The EU’s foreign policy chief Josep Borrell recently announced via a blog post that he foresaw “an interest by the incoming Biden administration for close cooperation on China.” Chinese state media immediately seized on this statement by simultaneously accusing both sides of “ganging up” on China while maintaining that such efforts would be futile. Nonetheless, Brussels has left little to the imagination for their expectations of heightened transatlantic cooperation under a Biden administration. For his part, Biden has promised to, unlike his predecessor, produce a coherent strategy for countering China that will include more robust engagement with traditional allies.
Implications of a disjointed White House
In a memorable moment early this year that sent shivers down the spines of Wall Street, top White House trade advisor Peter Navarro declared that the trade talks with China were “over.” Although he backtracked on his statement a week later, that was not the first time that Navarro had advocated economic decoupling, or introducing barriers to cross-border trade and investment. Meanwhile, Trade Representative, Robert Lighthizer, bluntly testified before the House Ways and Means Committee that he did not believe that decoupling was a “reasonable policy option at this point.”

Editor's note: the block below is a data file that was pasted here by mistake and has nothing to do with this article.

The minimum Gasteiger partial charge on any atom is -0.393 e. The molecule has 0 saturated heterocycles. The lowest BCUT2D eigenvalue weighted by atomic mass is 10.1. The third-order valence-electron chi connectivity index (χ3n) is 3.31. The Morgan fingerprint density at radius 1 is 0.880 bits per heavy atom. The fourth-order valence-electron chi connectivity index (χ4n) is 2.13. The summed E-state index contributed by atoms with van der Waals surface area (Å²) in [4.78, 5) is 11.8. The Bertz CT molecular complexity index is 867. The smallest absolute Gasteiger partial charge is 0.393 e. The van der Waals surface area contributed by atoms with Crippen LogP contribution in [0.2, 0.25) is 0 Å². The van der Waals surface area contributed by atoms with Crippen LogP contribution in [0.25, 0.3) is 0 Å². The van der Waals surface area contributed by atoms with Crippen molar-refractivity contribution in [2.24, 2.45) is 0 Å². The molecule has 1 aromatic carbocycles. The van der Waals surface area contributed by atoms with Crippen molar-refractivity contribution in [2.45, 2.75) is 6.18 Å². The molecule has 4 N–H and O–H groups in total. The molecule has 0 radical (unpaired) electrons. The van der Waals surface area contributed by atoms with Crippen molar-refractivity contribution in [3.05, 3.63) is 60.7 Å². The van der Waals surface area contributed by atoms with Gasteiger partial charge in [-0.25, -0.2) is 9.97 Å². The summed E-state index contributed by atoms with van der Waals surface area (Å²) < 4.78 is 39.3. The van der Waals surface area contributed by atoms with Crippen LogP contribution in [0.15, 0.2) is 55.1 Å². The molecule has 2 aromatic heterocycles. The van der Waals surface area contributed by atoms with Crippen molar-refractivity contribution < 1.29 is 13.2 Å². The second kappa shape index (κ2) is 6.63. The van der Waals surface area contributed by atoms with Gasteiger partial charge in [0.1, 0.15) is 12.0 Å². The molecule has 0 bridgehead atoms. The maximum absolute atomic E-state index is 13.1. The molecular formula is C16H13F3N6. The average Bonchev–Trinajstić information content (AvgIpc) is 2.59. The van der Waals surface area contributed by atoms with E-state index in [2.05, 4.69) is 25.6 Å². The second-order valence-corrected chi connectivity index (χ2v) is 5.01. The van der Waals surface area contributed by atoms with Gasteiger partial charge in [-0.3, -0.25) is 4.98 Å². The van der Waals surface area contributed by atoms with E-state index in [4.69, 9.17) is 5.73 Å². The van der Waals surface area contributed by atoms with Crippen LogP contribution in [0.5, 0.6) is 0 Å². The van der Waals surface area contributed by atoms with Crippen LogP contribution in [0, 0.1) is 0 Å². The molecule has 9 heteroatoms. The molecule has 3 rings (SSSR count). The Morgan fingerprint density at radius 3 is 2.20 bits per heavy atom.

The lack of a coherent strategy confused America’s European allies, who could not decipher whether the Trump administration’s end goal was to reduce economic engagement with China through decoupling, or increase engagement, albeit under renegotiated terms of trade. The European Chamber of Commerce put it best when it claimed in its annual report on EU-China economic ties that:
“The only thing Americans seem to agree on these days is that the US-China relationship must enter a new era, and abandon the engagement-at-all-costs approach that defined previous administrations in favor of something considerably more hawkish.”
Compounding disillusionment among Europeans with the Americans’ incoherent strategy is a general exasperation with the previous administration’s repeated warnings that economic relations with China are inherently predatory. As Thomas Christensen, a senior fellow at the Brookings Institution, explains, this strategy has largely backfired since “countries do not appreciate being called prey.” In Biden, the Europeans hope to find a President who will listen to their interests and refrain from the previous administration’s patronizing warnings.
What do the Europeans want?
Over the past several years, the Europeans have begun to recalibrate their approach to China. Shortly after the US labeled China a strategic competitor in 2017, the EU labeled China “an economic competitor in pursuit of technological leadership and a systemic rival promoting alternative models of governance.” The bloc’s major powers, in particular France and Germany, have since announced their intentions to protect their markets from unfair Chinese trade and investment practices.